I grew up playing in a brass band.
I was forced (lovingly of course) at the age of 7 to learn how to play a cornet.
I have played in brass bands for most of my life…yet I often find myself asking the same question over and over again – “Is Brass Band music still relevant today?” In a world of pop music, and trendy dubstep dance beats how does the genre of brass banding fare?
I enjoy playing in the band but if I’m honest I would rather listen to a worship band with guitars and keyboards and drums over another “rousing march”. Maybe it’s just me. Maybe I’m the one who has the problem here. But when I look out into groups of people in corps halls or large gathering places (as I play in the band) I can’t help but notice that although the older people are tapping their feet and occasionally clapping their hands, the younger generations of people aren’t that into it. They just don’t get the attraction of brass banding. Other such evidence of this trend is that fact that the total corps who still have a band in them are dwindling. This could be contributed to possible leadership shifts and band members moving on but generally if you’re not from a major metro area you’re not likely to see a brass band play on Sunday morning during holiness meeting.
Are we seeing the slow agonizing death of brass bands?
What will the Army look like in ten years from now? Will this trend continue?
The Pros to Brass Banding:
-Playing music actually helps with math skills (studies have proven this correlation)
-Education in actually reading music on a music page. Most guitar players in worship
bands only play chords and do not read musical notes. In brass bands they teach
music theory and a band member has to sight read and watch for accidentals, key
signatures and dynamics.
-The comradery and team work. This is a learned process and the band becomes a team
working together. There is fellowship that occurs through such a task of playing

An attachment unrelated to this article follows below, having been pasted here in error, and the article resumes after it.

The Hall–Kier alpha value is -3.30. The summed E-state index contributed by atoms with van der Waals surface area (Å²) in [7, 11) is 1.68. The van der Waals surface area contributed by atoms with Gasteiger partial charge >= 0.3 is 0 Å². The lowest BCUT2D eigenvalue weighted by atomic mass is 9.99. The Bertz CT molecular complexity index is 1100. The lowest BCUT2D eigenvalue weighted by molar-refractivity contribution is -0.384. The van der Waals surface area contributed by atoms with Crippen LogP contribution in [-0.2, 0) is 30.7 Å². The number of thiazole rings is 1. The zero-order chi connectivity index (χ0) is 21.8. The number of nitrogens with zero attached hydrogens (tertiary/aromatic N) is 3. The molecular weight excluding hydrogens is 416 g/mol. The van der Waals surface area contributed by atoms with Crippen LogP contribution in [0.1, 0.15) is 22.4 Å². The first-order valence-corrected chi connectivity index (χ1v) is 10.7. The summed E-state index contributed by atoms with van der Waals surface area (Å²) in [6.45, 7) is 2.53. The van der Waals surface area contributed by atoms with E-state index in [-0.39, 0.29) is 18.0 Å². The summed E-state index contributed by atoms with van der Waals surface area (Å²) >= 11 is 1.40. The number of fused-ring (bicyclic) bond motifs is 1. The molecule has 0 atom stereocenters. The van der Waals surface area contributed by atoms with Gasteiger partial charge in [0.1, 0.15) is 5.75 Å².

The Cons to Brass Banding
-Music seems outdated to younger generations – they find even a contemporary worship
song seems forced into starchy staccato notes blown through a brass instrument
instead of played by guitar or keyboard like it was intended to be played.
-Less and less students of brass bands are being trained up and if they are learning
an instrument it takes places primarily at music camp or in a metro corps where more
resources including instructors are available to teach them.
I love playing in the brass band…but I am fearful that they won’t be around much any longer as older generations are passing away or unable to play anymore and younger generations are more attracted to modern forms of worship. When The Salvation Army was founded they put together little traveling, mostly unorganized ragtag bands that consisted of guitars, brass instruments and woodwinds (ok maybe even the occasional bagpipes)…they were out making a joyful noise in open air meetings (which by the way we have also lost mostly in our army). Then these bands got organized and modeled themselves after military bands of the day. Later an entire movement called “the big band” era rose up and brass bands were more popular than ever…these were the glory days…but…we aren’t in the glory days of brass banding anymore.
It might become quite a tragedy if we allow these bands to simply pass away…but is it time to let go and move on? I don’t wish to kill a sacred cow here today, as I have said I love playing in the band…but I don’t necessarily enjoy listening to them. Call me crazy. Call me a number of hurtful things because I might have rocked the boat here – sorry about that. But in regards to effective ministry and evangelism – are brass bands cutting it anymore?
I look out into our community and world and see the rise of newer more relevant uses of music and I wonder if we are so steeped in tradition that we can’t see beyond it and into the eyes of people who just don’t get brass banding anymore. I don’t wish to be hurtful and if it works in your community then I am overjoyed and happy, but by and large are we seeing a slow agonizing death of brass in our Army? I have mixed emotions about this, but as time rolls on I can’t help but think we’ll be seeing less and less of these groups in corps throughout the territories of our Army.
Questions to Ponder:
What can be done?
Can we save them?
Should we save them?
Should we adapt?
Are we already adapting?
What will our Army’s music look like in ten years? Twenty years? The next generation?
Something more to ponder today for our Army.
P.s. the key to any music we play whether in brass bands or modern praise bands is to glorify God and help usher the active worshiper into the presence of God. Regardless of what styles we may use or prefer may that be our constant aim in our music ministries!